are doing a very praiseworthy and politic thing, when they recommend increase of wages, and decrease of work. Nonsense! High wages and spare time breed extravagance. Low wages and constant employment make men industrious, and teach them economy. This is the true doctrine for you to preach. Write an essay in its favor, and I will engage to sell five thousand copies within the year. As for this manuscript," he continued, laying his hand on the vast pile of paper which I had submitted to his reader, "I couldn't afford to risk a cent on it, and I would advise you to be equally cautious."
"But, my dear Mr. Bookmore," I answered, in a tone of voice which I intended to be peculiarly solemn," that manuscript is the result of no less than fourteen years' labor. During the time in which I have been occupied upon it, I have re-cast it just twelve times, and have amplified it each time by nearly one quarter. I have written, in the meantime, as you know, for you have published them all, and have made money on the entire list, fourteen novels, one each year; eight plays; a volume of anonymous sermons, purporting to have been the work of an old divine, very salable; three neat volumes of poems, and a history of Napoleon Bonaparte, compiled from documents hitherto inaccessible to the public. I have also written fifty magazine stories, which have been a source of very little profit, most of the periodicals for which they were furnished having failed, and repudiated payment. But these have not taken away my attention from my great work, which I have at last brought to a harmonious completion. Now, is it right that so much labor should be sacrificed for want of a publisher public-spirited enough to undertake the issue of my masterly treatise for I will say this much for the work, although I am its author. Why, sir, you have published Pundit's Political Economy, Dryman's Malthusian Thesaurus for the use of Colleges, Dull's Reasonings on Labor, and Argenti's Thoughts on a Specie Basis, without demanding guaranties from their authors, and you have made money on all of them: and yet you refuse to publish my elaborate production, on which I have bestowed so much of the past fourteen years, and which I am not afraid to compare with any of the above mentioned works. It's inexplicable, sir, it's wholly inexplica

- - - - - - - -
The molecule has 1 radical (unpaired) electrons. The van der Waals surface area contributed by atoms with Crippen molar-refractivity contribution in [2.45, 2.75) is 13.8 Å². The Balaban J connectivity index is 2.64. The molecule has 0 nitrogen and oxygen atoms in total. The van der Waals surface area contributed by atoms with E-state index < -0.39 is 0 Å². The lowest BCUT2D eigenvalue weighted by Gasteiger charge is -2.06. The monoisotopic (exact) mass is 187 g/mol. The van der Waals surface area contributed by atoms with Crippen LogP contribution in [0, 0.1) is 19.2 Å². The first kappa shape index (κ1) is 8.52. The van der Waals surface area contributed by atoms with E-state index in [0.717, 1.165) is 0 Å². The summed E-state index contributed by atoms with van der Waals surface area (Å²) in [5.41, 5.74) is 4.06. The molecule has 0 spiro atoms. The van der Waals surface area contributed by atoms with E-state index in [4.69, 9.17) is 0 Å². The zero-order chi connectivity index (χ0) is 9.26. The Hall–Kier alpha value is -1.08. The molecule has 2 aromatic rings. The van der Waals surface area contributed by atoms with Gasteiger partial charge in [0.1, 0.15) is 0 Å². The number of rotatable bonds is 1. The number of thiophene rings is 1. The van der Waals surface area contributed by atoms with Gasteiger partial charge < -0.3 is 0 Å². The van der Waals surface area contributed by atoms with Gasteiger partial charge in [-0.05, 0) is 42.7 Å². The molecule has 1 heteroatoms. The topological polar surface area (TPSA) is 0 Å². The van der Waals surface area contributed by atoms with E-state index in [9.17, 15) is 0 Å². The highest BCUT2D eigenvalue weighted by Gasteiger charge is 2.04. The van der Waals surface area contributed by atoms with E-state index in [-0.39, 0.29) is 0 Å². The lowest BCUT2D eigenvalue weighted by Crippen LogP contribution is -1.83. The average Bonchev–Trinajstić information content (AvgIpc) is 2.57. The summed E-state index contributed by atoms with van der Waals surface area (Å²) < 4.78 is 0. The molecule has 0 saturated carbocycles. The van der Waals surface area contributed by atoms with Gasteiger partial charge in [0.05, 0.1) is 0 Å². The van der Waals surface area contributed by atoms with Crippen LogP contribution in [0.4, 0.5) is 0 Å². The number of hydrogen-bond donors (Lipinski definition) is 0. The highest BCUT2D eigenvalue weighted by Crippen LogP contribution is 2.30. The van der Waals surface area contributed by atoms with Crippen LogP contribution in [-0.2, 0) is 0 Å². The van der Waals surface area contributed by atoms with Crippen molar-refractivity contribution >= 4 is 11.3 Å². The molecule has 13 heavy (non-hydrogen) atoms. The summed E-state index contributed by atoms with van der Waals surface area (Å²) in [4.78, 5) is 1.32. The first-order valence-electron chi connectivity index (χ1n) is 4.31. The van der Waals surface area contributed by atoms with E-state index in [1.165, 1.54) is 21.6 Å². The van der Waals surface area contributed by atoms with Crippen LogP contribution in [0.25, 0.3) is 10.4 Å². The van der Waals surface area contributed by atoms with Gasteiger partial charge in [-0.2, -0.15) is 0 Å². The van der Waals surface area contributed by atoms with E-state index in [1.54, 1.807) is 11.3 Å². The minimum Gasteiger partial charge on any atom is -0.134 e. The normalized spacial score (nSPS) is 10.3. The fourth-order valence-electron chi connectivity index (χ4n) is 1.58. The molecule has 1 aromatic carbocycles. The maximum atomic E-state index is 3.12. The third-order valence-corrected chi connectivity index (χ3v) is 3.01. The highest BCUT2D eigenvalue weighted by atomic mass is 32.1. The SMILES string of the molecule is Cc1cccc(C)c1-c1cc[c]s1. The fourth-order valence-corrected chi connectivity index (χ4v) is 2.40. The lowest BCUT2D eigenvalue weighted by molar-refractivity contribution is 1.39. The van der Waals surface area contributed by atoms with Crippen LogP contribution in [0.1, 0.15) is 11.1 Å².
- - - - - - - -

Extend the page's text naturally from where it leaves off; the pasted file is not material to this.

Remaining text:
"Not a bit of it, Mr. Goodfellow, not a bit of it," responded the bookseller. Do you suppose that the men who buy books of Political Economy ever read them? Nonsense! They buy them for the purpose of deluding themselves and others